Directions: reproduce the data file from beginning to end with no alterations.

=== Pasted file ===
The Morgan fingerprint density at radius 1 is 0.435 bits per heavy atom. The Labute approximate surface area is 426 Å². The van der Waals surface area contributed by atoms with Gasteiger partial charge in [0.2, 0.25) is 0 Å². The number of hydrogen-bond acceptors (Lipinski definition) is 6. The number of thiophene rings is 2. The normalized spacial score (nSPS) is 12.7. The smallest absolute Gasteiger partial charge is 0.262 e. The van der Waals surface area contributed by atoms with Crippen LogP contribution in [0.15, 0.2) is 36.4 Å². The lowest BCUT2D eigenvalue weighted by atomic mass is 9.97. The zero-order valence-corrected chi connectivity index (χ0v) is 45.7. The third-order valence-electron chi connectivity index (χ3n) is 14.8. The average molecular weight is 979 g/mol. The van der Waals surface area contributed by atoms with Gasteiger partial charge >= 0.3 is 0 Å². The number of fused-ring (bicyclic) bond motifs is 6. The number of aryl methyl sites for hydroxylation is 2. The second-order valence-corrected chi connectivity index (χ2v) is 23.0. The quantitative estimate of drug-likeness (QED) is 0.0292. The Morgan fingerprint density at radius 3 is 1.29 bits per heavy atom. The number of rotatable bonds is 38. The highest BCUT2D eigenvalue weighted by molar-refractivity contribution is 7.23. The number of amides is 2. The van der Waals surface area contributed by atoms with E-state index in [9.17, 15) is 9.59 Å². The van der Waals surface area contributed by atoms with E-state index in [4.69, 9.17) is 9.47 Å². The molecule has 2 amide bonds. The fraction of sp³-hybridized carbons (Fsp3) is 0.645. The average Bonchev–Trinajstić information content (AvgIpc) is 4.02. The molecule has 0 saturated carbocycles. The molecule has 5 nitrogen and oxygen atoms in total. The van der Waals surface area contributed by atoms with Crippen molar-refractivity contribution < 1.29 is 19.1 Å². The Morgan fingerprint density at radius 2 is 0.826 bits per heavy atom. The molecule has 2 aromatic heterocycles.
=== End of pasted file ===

The Morgan fingerprint density at radius 1 is 0.435 bits per heavy atom. The Labute approximate surface area is 426 Å². The van der Waals surface area contributed by atoms with Gasteiger partial charge in [0.2, 0.25) is 0 Å². The number of hydrogen-bond acceptors (Lipinski definition) is 6. The number of thiophene rings is 2. The normalized spacial score (nSPS) is 12.7. The smallest absolute Gasteiger partial charge is 0.262 e. The van der Waals surface area contributed by atoms with Crippen LogP contribution in [0.15, 0.2) is 36.4 Å². The lowest BCUT2D eigenvalue weighted by atomic mass is 9.97. The zero-order valence-corrected chi connectivity index (χ0v) is 45.7. The third-order valence-electron chi connectivity index (χ3n) is 14.8. The average molecular weight is 979 g/mol. The van der Waals surface area contributed by atoms with Gasteiger partial charge >= 0.3 is 0 Å². The number of fused-ring (bicyclic) bond motifs is 6. The number of aryl methyl sites for hydroxylation is 2. The second-order valence-corrected chi connectivity index (χ2v) is 23.0. The quantitative estimate of drug-likeness (QED) is 0.0292. The Morgan fingerprint density at radius 3 is 1.29 bits per heavy atom. The number of rotatable bonds is 38. The highest BCUT2D eigenvalue weighted by molar-refractivity contribution is 7.23. The number of amides is 2. The van der Waals surface area contributed by atoms with E-state index in [9.17, 15) is 9.59 Å². The van der Waals surface area contributed by atoms with E-state index in [4.69, 9.17) is 9.47 Å². The molecule has 2 amide bonds. The fraction of sp³-hybridized carbons (Fsp3) is 0.645. The average Bonchev–Trinajstić information content (AvgIpc) is 4.02. The molecule has 0 saturated carbocycles. The molecule has 5 nitrogen and oxygen atoms in total. The van der Waals surface area contributed by atoms with Crippen molar-refractivity contribution < 1.29 is 19.1 Å². The Morgan fingerprint density at radius 2 is 0.826 bits per heavy atom. The molecule has 2 aromatic heterocycles.